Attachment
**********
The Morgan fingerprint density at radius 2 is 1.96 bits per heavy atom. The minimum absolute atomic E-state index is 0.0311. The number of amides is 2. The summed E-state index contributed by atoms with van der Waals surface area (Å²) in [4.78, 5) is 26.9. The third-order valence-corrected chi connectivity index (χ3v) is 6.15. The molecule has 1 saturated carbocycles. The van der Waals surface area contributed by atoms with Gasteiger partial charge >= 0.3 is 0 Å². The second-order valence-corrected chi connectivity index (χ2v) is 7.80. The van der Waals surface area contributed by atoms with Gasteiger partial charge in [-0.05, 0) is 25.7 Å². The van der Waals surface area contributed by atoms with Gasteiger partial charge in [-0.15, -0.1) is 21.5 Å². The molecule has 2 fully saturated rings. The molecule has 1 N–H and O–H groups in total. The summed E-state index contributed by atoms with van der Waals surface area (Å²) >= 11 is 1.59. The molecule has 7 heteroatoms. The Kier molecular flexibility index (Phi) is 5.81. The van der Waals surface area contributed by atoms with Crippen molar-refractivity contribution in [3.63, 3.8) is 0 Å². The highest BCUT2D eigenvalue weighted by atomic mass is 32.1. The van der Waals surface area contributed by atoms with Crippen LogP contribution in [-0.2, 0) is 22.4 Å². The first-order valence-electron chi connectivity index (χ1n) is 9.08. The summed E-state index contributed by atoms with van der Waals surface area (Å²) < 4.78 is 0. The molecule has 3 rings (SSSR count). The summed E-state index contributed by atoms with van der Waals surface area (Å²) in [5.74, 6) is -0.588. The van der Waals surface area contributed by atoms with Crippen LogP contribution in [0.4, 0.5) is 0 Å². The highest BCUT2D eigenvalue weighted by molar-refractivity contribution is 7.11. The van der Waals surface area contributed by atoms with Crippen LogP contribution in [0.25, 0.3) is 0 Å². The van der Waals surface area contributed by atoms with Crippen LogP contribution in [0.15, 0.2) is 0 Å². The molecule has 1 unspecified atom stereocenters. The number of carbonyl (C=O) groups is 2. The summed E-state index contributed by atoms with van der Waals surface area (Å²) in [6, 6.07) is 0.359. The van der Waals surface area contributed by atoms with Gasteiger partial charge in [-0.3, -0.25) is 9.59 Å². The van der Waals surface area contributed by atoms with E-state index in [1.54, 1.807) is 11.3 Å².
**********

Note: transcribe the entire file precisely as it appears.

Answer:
The Morgan fingerprint density at radius 2 is 1.96 bits per heavy atom. The minimum absolute atomic E-state index is 0.0311. The number of amides is 2. The summed E-state index contributed by atoms with van der Waals surface area (Å²) in [4.78, 5) is 26.9. The third-order valence-corrected chi connectivity index (χ3v) is 6.15. The molecule has 1 saturated carbocycles. The van der Waals surface area contributed by atoms with Gasteiger partial charge >= 0.3 is 0 Å². The second-order valence-corrected chi connectivity index (χ2v) is 7.80. The van der Waals surface area contributed by atoms with Gasteiger partial charge in [-0.05, 0) is 25.7 Å². The van der Waals surface area contributed by atoms with Gasteiger partial charge in [-0.15, -0.1) is 21.5 Å². The molecule has 2 fully saturated rings. The molecule has 1 N–H and O–H groups in total. The summed E-state index contributed by atoms with van der Waals surface area (Å²) >= 11 is 1.59. The molecule has 7 heteroatoms. The Kier molecular flexibility index (Phi) is 5.81. The van der Waals surface area contributed by atoms with Crippen molar-refractivity contribution in [3.63, 3.8) is 0 Å². The highest BCUT2D eigenvalue weighted by atomic mass is 32.1. The van der Waals surface area contributed by atoms with Crippen LogP contribution in [-0.2, 0) is 22.4 Å². The first-order valence-electron chi connectivity index (χ1n) is 9.08. The summed E-state index contributed by atoms with van der Waals surface area (Å²) < 4.78 is 0. The molecule has 3 rings (SSSR count). The summed E-state index contributed by atoms with van der Waals surface area (Å²) in [5.74, 6) is -0.588. The van der Waals surface area contributed by atoms with Crippen LogP contribution in [0.4, 0.5) is 0 Å². The highest BCUT2D eigenvalue weighted by molar-refractivity contribution is 7.11. The van der Waals surface area contributed by atoms with Crippen LogP contribution in [0.25, 0.3) is 0 Å². The van der Waals surface area contributed by atoms with Crippen LogP contribution in [0.15, 0.2) is 0 Å². The molecule has 1 unspecified atom stereocenters. The number of carbonyl (C=O) groups is 2. The summed E-state index contributed by atoms with van der Waals surface area (Å²) in [6, 6.07) is 0.359. The van der Waals surface area contributed by atoms with Gasteiger partial charge in [-0.3, -0.25) is 9.59 Å². The van der Waals surface area contributed by atoms with E-state index in [1.54, 1.807) is 11.3 Å².